PositiveUSA Today[She] is interested in how the perception of a relationship can carry as much weight as the relationship itself. Through her precise and unflinching language, a revealing account emerges of how one mind opens to another, how it processes each decision and moment of wondering ... The protagonist’s academic interests feature heavily, too. That results in some riveting sequences, as when she returns to China to study a town whose residents are professional art copyists ... a profound meditation on the meaning of originality in the face of convincing facsimiles ... Other nonfiction digressions are less successful, making the portrayal of the relationship at the book’s core feel stagnant for long stretches ... Novels about love affairs are often named romances, but the most distinctive quality of A Lover’s Discourse is how unromantic it is ... Given how fully the book gives itself over to examining him, the \'you\' lover remains disappointingly vague by the end of A Lover’s Discourse. Of course, that may well be the book’s intent.
PositiveUSA TodayIf avoiding categorizations is what allowed Akhtar to pull off this masterful combination of essay and diary, I’m glad he did ... intellectual explorations of identity and self-presentation are coupled with deep emotional urgency ... Some readers may be put off by his occasional long paragraphs recounting all the famous people he’s met, or the repeated mentions of his Pulitzer Prize as if it’s new information each time. The book’s register can be uneven, too, its natural rhythms jolted by bursts of obscure vocabulary. For the book’s narrator, though, all this posturing might just be another means to stake his claim to a readership that resists him ... With its insight and honesty, Homeland Elegies deserves to be read widely during this polarizing election year, when the once porous boundaries between friend and foe are deepening into trenches.
RaveUSA Today... inspired ... In Cook’s masterful hands, there are no easy answers to the question of whether humans can actually revert to their wild selves ... seems to argue that it is this willingness to ditch guidelines in the name of personal advantage that is the essence of humanity, whether one lives in the City or the Wilderness State...That’s all secondary to the true, transcendent heart of this novel: the evolving and ever-surprising relationship between Bea and Agnes. Through miscarriages, abandonments, rescue and murder, the bond between mother and daughter breaks and mends in remarkable and moving ways ... A gripping adventure that denies its readers easy answers, The New Wilderness is an important debut, and an illuminating read in these times, when the stakes of humans’ relationship with nature have never felt higher.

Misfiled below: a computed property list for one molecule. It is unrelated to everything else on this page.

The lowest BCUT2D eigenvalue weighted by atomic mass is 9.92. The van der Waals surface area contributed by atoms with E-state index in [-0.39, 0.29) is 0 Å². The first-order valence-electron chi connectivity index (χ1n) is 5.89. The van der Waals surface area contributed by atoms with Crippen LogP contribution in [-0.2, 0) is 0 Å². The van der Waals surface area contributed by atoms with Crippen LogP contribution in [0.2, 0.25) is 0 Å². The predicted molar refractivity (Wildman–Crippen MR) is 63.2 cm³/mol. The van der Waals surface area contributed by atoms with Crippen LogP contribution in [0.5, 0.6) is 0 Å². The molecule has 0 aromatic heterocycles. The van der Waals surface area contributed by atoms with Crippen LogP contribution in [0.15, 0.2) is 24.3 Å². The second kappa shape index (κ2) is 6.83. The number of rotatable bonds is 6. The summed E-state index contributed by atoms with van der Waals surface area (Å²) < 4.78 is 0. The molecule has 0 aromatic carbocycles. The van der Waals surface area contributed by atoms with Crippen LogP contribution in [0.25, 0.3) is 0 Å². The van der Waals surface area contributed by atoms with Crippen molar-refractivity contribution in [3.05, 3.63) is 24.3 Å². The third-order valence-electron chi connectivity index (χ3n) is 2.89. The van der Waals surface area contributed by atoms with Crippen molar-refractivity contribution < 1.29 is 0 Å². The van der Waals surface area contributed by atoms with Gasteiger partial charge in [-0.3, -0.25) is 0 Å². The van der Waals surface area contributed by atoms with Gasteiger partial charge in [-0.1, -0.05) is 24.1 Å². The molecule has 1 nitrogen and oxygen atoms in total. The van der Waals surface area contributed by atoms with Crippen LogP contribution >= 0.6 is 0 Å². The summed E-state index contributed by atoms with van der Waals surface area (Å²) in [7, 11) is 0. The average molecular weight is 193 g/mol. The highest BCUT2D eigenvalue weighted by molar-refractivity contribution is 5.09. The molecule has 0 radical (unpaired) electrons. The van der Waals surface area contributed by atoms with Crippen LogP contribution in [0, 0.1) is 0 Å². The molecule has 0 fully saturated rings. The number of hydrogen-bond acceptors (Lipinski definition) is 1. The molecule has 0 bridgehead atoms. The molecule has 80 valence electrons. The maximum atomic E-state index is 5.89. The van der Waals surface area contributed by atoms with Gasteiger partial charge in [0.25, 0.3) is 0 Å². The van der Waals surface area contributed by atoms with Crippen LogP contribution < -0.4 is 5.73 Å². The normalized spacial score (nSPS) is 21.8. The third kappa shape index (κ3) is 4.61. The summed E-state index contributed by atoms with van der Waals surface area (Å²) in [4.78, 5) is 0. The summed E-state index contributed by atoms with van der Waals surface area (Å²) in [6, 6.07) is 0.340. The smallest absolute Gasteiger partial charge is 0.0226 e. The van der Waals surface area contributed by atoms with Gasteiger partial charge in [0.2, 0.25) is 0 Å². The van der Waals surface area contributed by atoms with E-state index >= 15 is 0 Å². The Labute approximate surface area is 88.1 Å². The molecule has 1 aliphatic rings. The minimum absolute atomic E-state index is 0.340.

MixedUSA TodayThis \'found document\' technique has produced many great novels, but overreliance on the diary form in particular comes dangerously close to making Devolution implausible from the start ... Diary-form problems notwithstanding, the action sequences are riveting – the hulking Sasquatch creatures make for thrillingly fearsome opponents ... It’s not clear just what the author intends us to feel: Are we supposed to be rooting for the self-satisfied residents, or for the displaced killer Sasquatches? The answer could be neither. Devolution’s mocking attitude toward its characters comes at the cost of its suspense ... an ambitious mishmash of individually interesting pieces. Not quite sharp enough for compelling satire, a little too sneering for effective horror, it will find plenty of readers among devotees of Brooks, but will be a miss for most general readers.
Perumal Murugan, trans. by N. Kalyan Raman
PositiveUSA Today... elegant ... With its unnamed farming couple and a sense that magic’s always glittering at the horizon, The Story of a Goat could easily be read as a fable. But Murugan’s marvelously observant narrative is equally interested in the visceral daily life of a farm creature ... gives the book a realism that makes Poonachi much more than a symbol ... The greatest achievement of this remarkable novel is the empathy its adult readers will feel for a non-human creature; through Poonachi’s tale we are reminded how much bonds us with the animal world.
Kiran Millwood Hargrave